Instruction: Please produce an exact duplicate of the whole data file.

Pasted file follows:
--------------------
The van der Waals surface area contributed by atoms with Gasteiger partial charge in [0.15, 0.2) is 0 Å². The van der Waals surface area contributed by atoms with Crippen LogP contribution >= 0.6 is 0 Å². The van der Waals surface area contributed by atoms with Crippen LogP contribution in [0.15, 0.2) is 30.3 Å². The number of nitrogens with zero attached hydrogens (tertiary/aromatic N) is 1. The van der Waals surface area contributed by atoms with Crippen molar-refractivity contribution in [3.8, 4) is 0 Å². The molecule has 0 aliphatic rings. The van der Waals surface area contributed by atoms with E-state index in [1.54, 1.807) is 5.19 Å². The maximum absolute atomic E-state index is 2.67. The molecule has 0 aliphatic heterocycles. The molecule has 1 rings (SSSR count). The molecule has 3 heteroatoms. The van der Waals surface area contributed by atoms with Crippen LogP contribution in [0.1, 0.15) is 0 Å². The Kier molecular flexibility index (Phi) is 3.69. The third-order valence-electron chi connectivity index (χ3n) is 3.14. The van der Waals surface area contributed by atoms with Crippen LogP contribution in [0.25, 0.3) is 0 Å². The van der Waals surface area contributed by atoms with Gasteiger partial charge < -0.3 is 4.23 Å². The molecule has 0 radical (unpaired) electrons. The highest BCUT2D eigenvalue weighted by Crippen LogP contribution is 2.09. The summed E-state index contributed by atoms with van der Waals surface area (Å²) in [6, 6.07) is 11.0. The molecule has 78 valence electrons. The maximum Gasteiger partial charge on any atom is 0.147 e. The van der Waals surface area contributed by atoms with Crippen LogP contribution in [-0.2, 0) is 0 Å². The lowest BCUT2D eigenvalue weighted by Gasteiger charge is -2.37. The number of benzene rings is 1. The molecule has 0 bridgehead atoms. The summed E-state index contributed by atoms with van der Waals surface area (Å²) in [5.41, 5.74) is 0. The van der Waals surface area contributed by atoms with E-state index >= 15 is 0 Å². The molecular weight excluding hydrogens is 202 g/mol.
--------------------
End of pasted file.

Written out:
The van der Waals surface area contributed by atoms with Gasteiger partial charge in [0.15, 0.2) is 0 Å². The van der Waals surface area contributed by atoms with Crippen LogP contribution >= 0.6 is 0 Å². The van der Waals surface area contributed by atoms with Crippen LogP contribution in [0.15, 0.2) is 30.3 Å². The number of nitrogens with zero attached hydrogens (tertiary/aromatic N) is 1. The van der Waals surface area contributed by atoms with Crippen molar-refractivity contribution in [3.8, 4) is 0 Å². The molecule has 0 aliphatic rings. The van der Waals surface area contributed by atoms with E-state index in [1.54, 1.807) is 5.19 Å². The maximum absolute atomic E-state index is 2.67. The molecule has 0 aliphatic heterocycles. The molecule has 1 rings (SSSR count). The molecule has 3 heteroatoms. The van der Waals surface area contributed by atoms with Crippen LogP contribution in [0.1, 0.15) is 0 Å². The Kier molecular flexibility index (Phi) is 3.69. The third-order valence-electron chi connectivity index (χ3n) is 3.14. The van der Waals surface area contributed by atoms with Crippen LogP contribution in [0.25, 0.3) is 0 Å². The van der Waals surface area contributed by atoms with Gasteiger partial charge < -0.3 is 4.23 Å². The molecule has 0 radical (unpaired) electrons. The highest BCUT2D eigenvalue weighted by Crippen LogP contribution is 2.09. The summed E-state index contributed by atoms with van der Waals surface area (Å²) in [6, 6.07) is 11.0. The molecule has 78 valence electrons. The maximum Gasteiger partial charge on any atom is 0.147 e. The van der Waals surface area contributed by atoms with Crippen LogP contribution in [-0.2, 0) is 0 Å². The lowest BCUT2D eigenvalue weighted by Gasteiger charge is -2.37. The number of benzene rings is 1. The molecule has 0 bridgehead atoms. The summed E-state index contributed by atoms with van der Waals surface area (Å²) in [5.41, 5.74) is 0. The van der Waals surface area contributed by atoms with E-state index >= 15 is 0 Å². The molecular weight excluding hydrogens is 202 g/mol.